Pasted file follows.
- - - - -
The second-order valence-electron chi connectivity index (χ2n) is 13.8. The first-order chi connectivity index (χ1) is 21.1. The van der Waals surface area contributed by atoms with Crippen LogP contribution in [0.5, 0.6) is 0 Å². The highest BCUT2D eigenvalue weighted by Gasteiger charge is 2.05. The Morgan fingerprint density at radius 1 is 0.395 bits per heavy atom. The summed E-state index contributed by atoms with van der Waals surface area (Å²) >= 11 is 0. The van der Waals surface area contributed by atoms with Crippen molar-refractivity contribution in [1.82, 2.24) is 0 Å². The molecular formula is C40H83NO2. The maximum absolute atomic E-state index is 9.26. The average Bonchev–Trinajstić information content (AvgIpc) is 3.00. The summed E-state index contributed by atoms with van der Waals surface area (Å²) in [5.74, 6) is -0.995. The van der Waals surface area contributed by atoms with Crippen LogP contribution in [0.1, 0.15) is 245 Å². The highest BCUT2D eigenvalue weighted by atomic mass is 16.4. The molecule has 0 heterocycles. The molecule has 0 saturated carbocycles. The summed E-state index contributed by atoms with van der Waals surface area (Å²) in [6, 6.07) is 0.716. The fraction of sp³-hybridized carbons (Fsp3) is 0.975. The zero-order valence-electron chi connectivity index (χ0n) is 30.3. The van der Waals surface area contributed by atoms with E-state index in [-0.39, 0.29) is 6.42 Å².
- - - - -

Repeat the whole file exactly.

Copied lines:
The second-order valence-electron chi connectivity index (χ2n) is 13.8. The first-order chi connectivity index (χ1) is 21.1. The van der Waals surface area contributed by atoms with Crippen LogP contribution in [0.5, 0.6) is 0 Å². The highest BCUT2D eigenvalue weighted by Gasteiger charge is 2.05. The Morgan fingerprint density at radius 1 is 0.395 bits per heavy atom. The summed E-state index contributed by atoms with van der Waals surface area (Å²) >= 11 is 0. The van der Waals surface area contributed by atoms with Crippen molar-refractivity contribution in [1.82, 2.24) is 0 Å². The molecular formula is C40H83NO2. The maximum absolute atomic E-state index is 9.26. The average Bonchev–Trinajstić information content (AvgIpc) is 3.00. The summed E-state index contributed by atoms with van der Waals surface area (Å²) in [5.74, 6) is -0.995. The van der Waals surface area contributed by atoms with Crippen LogP contribution in [0.1, 0.15) is 245 Å². The highest BCUT2D eigenvalue weighted by atomic mass is 16.4. The molecule has 0 heterocycles. The molecule has 0 saturated carbocycles. The summed E-state index contributed by atoms with van der Waals surface area (Å²) in [6, 6.07) is 0.716. The fraction of sp³-hybridized carbons (Fsp3) is 0.975. The zero-order valence-electron chi connectivity index (χ0n) is 30.3. The van der Waals surface area contributed by atoms with E-state index in [-0.39, 0.29) is 6.42 Å².